Cutting Through The Hype Over Digital Downloads For Games

This story was written by Tameka Kee.
Digital distribution has turned the music and print-media industries on their heads, and by most accounts, the video-game industry is next. Big-name publishers like *Activision* and EA are increasingly tacking on extra chapters and new levels to games, and expect to make big money off this downloadable content. But for all the hype, there are still some major obstacles blocking digital distribution of video-game content on a massive scale: speed, the limited storage capacity of consoles, and the return on investment publishers get for developing the content.

Downloading a full game takes far too long: The console-game networks were built to handle small bits of content, not gigabytes worth. Depending on connection speeds, it can take almost six minutes to download an 89-megabyte game demo (via MTV Multiplayer); a good video game expansion pack falls in the 2 GB range, and can take between two and four hours to download. Four hours is a long time to wait, especially since gamers can't really play other titles in the meantime.

BBC News reports that U.K.-based gaming company Awomo is trying to tackle that challenge. Awomo's technology rapidly downloads the core elements of a game so that users can play some levels while the remainder downloads in the background. One of the first games available this way is Eidos' Tomb Raider Legend, which weighs in at about 7GB. Gamers need to download less than 10 percent of the game, or about 652MB, before they can start playing. "For the first time we have created a system that really does for games what iTunes does for music," CEO Roger Walkden told BBC News. The problem is that Awomo works for PCs, and consoles are what's fueling most of the current growth in video games. The tech also doesn't attack the issues of limited storage capacity or flimsy revenue streams. More after the jump.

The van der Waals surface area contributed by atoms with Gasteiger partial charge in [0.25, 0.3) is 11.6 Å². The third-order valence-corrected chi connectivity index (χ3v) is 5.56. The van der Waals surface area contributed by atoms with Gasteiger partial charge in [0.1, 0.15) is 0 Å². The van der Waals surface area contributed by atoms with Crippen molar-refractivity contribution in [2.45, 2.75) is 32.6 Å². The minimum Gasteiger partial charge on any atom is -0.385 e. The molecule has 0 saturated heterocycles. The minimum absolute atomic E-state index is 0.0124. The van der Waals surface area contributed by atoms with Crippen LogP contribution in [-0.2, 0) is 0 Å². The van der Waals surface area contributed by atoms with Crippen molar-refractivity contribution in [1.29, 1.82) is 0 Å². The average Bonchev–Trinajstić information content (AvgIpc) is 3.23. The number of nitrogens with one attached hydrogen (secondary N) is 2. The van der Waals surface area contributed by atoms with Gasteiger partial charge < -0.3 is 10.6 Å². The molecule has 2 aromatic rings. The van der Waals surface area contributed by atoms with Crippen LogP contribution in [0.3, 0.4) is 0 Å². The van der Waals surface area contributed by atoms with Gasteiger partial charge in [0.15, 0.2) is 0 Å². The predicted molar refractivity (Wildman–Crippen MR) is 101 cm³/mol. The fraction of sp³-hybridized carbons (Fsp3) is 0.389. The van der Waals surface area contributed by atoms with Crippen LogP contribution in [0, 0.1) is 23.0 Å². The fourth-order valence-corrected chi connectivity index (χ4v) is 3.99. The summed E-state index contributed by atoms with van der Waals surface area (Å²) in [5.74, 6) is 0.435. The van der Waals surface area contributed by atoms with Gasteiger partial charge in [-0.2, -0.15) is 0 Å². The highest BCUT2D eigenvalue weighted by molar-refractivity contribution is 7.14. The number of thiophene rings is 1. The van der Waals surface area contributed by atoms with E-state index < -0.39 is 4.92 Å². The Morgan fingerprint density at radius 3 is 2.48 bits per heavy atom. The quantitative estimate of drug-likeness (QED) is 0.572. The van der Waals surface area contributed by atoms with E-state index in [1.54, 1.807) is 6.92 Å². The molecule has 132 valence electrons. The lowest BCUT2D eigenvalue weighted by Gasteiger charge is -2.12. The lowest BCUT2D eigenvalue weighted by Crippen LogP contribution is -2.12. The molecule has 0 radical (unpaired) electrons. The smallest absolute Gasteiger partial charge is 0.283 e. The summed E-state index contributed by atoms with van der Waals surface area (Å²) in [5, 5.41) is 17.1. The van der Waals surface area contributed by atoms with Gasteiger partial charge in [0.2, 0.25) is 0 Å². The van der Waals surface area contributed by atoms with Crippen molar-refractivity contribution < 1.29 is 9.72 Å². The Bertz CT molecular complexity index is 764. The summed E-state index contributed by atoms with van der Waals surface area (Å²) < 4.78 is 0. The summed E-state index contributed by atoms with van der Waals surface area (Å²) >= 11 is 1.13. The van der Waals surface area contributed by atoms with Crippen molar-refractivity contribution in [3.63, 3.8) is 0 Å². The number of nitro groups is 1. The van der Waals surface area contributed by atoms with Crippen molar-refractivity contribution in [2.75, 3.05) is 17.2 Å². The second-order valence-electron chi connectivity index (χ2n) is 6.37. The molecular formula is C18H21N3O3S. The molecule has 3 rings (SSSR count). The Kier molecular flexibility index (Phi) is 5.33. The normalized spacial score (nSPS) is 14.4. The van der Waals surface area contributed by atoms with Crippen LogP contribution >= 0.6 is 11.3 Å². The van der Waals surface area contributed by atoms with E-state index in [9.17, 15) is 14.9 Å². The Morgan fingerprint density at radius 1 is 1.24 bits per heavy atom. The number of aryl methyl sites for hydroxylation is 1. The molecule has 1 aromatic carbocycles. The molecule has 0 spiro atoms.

Consoles can only hold so much data: "None of the consoles, even the elite models, have enough hard-drive space to make it convenient for your hardcore users," said Electronic Entertainment Design and Research (EEDAR) analyst Jesse Divinich. "And those are the early adopters that you need to eventually influence the mainstream." Both the Xbox 360 and PS3 offer built in storage in the 20GB to 60GB range; gamers can buy external storage cards, but the bottom line is that they aren't designed to store and stream massive libraries of games. 

How much is all this downloadable content worth, anyway? One of the most anticipated DLC titles has been The Lost and Damned, the expansion pack to Rockstar's blockbuster GTA: IV. *Microsoft* paid Rockstar $50 million upfront for exclusive rights to the content, and says it broke the first-day sales revenue record for all previous downloadable content on Xbox Live. Neither *Microsoft*, nor Rockstar has released actual sales data, but analysts estimate that global sales topped the $18 million mark just two weeks after it was released; EEDAR is projecting The Lost and Damned to do $40 million over the course of the next 12 months.

That's stellar performance on one hand, but a drop in the bucket when compared to the $800 million in retail sales GTA:IV is expected to generate overall. And since the manpower Rockstar devoted to producing The Lost and Damned could have actually been used to work on the next full-scale GTA game, it raises the issue of whether developing it was the best use of the company's resouresat least while the digital download market is still relatively nascent.


By Tameka Kee
  • CBSNews

Comments